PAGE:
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oscillating outputs

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I'm a new user of C2C but I have used PIC assembler a lot. When I write a simple program in C2C which only includes the

system include, sets the clock speed to 4mhz via a pragma and then sets portc to 0xaa, my logic probe shows that the

output values are correct - however the probe shows them

oscillating. The same code in assembler works without oscillation. I'm guessing that I have stuffed up somewhere ? Help ! Thanks, Ian


Thanks moyoyoyo for you help. I tried some more code without any success - I'm sorry I should have included code the first time round. I realise that I am using some obselete functions (but believe they are still supported). I am using the PIC 16f877 and the same hard ware as reported before works when I write an assembler program with another program ! The target is correctly set in the project.




#pragma CLOCK_FREQ 4000000











This code is so simple I can't believe that it doesn't work !


Help !

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Could you include the code? it is poible that you have a loop somewhere or you have an error somewhere that makes the code behave as a loop. An example would be when a counter counts past its limit. I think a counters limit is 256. I had a similar problem with an LCD. I used a string to store my mesages. I forgot to add the terminator part. That is, my code kept printing the next character but because it didn't know when to stop it reach a limit and it looped back to another section of my code.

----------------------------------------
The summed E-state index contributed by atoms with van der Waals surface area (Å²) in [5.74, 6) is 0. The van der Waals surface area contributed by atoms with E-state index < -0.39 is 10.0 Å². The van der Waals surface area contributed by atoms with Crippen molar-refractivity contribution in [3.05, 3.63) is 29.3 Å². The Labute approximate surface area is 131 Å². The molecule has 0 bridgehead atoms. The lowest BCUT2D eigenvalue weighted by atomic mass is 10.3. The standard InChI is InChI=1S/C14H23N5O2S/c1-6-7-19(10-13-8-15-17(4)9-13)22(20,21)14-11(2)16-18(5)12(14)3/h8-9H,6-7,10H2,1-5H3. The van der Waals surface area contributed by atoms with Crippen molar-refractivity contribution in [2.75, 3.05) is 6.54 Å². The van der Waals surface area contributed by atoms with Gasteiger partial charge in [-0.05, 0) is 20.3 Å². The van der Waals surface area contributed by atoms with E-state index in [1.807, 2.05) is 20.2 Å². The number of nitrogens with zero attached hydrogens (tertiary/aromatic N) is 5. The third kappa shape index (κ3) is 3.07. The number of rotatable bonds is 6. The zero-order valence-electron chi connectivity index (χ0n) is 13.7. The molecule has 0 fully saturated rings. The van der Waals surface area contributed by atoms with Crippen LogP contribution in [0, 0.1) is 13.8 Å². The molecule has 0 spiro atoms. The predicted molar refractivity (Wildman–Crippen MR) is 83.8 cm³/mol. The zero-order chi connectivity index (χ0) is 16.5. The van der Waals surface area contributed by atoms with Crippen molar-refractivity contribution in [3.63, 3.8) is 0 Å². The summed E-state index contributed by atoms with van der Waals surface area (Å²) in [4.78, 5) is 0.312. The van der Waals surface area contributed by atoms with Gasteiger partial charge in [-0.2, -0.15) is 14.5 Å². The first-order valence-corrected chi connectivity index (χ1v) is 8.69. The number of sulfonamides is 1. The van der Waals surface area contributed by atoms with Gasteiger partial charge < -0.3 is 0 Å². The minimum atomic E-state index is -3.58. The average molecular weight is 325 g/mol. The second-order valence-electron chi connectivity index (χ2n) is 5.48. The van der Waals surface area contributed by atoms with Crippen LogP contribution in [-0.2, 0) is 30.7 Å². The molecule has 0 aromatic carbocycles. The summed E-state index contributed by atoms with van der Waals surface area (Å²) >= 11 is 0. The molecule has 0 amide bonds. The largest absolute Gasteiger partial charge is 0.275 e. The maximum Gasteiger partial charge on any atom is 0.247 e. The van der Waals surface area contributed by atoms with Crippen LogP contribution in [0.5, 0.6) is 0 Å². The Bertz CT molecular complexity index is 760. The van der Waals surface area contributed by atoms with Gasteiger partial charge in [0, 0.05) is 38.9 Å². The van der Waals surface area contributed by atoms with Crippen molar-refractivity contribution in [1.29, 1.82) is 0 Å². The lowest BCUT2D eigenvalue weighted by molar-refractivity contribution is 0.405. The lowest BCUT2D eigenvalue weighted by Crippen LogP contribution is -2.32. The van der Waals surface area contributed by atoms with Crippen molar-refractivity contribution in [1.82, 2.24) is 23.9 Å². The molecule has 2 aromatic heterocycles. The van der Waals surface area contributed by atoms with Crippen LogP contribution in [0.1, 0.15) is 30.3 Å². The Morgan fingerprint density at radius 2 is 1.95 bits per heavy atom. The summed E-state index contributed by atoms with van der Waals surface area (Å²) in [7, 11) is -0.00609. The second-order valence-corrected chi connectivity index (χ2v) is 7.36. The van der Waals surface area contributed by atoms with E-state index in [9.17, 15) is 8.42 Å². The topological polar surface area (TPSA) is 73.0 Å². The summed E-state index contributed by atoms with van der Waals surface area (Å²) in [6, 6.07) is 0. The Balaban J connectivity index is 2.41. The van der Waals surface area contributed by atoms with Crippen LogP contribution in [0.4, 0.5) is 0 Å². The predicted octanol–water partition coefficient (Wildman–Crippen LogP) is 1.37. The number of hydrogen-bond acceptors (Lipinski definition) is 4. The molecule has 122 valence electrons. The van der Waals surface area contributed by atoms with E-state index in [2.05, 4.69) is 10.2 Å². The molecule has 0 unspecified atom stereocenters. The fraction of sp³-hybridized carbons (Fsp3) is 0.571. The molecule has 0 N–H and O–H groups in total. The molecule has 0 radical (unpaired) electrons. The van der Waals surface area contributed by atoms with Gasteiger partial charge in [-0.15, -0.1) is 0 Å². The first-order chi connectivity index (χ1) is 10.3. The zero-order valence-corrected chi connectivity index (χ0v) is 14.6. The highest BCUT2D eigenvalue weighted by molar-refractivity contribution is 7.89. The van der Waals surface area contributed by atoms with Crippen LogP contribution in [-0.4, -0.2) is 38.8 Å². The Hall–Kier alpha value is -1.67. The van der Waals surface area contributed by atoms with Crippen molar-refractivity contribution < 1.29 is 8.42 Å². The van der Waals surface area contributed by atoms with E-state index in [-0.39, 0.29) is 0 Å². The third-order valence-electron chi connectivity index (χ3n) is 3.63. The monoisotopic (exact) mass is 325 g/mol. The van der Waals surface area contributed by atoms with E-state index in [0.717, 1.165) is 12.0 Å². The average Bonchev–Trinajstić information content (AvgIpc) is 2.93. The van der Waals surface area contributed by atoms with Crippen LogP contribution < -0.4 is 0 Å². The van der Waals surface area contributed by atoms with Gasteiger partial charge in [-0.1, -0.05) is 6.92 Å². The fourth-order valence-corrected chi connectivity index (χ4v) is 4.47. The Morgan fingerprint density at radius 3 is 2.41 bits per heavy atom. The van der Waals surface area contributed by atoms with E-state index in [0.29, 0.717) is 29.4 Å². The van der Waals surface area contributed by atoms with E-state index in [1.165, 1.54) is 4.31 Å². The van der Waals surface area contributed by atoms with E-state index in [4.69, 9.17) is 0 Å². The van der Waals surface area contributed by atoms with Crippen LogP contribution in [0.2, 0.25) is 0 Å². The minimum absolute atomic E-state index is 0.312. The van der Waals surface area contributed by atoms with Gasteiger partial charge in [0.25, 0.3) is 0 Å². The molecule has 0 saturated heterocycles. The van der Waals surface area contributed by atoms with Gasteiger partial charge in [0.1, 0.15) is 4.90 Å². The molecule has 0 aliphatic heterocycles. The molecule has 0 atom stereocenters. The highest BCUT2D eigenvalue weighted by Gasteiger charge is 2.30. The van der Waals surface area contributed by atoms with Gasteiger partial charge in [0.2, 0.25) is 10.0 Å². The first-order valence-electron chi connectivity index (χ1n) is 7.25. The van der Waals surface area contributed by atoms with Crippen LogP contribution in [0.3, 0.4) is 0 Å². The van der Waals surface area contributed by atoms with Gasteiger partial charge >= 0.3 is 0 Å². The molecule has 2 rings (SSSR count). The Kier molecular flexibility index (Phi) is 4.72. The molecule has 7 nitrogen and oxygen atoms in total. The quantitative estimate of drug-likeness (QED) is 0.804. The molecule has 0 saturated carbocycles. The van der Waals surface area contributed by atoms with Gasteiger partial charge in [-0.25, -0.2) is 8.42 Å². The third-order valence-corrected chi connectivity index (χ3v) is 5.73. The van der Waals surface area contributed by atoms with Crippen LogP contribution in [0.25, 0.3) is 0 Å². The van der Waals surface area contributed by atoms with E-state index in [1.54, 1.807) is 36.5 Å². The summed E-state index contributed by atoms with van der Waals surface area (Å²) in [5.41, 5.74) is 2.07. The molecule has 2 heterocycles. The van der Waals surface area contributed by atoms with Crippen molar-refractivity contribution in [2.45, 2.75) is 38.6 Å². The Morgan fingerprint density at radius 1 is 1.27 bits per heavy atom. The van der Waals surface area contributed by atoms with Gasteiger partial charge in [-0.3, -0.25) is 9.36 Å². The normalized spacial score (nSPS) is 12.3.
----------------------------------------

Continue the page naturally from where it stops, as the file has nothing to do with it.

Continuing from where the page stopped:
May I suggest adding a LED and a 3 second delay. You need visual aids to help trouble shoot things.


or try a simple code like

pragma#   4000000




void main (void)


 output_high_port_x1( x2 );  /* sets a pin high */

 while (1);    /* code will lop here forever. the pin set

                    above will stay set forever */


the while(1); makes the compiler loop on the while comand for infinity. Without it, it is possible that the code will repeat and you will see the on/off problem.


you can also use portc=0xaa to set the whole port.

The Xs on the code above means you must fill in the blanck with the proper value, depending on the device you are using.


One last thing, depending on the device you might have to set some register a certain way. An example are devices that have analog capabilities. On a pic of this nature you must make sure to tell the compiler to set those pins to digital mode, other wise the pic will think that that pin is used for an analog signal.


as a disclaimer might code might have some errors in it. I don't have my reference in fromt of me for the proper syntax, but the idea is there.

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oops I've been away for so long, I bet by now you must have found a solution to your problem. I'm taking a while guess here but did you make sure that the watch dog timer is off.


   Are you using the same programer to burn your program and the same software? I don't have my c2c software set up properly. so, what  do is convert from C to assembler in c2c. Then I open mplab and convert the assembler into hex. Then I open my programer program and burn the PIC from there. In my programer theres an option to turn off the watchdog timer. I use the EPIC Plus PICmicro Programmer and I had to set 3 different options to disable the watch dog timer. diferent programers have diferent settings and options. I think you can also disable the watchdog timer through software (c2c).


Do you have an oscilloscope? this is the most valuable tool you can have. check the frequency of the oscilation then compare thatnumber to the number given in the specs for the watchdog timer. remember to compesate for the clock frequency.


If you have mplab which is a free software or picant you can simulate your code. make sure that when you compile the code in C2C it doesn't add something that makes it loop.

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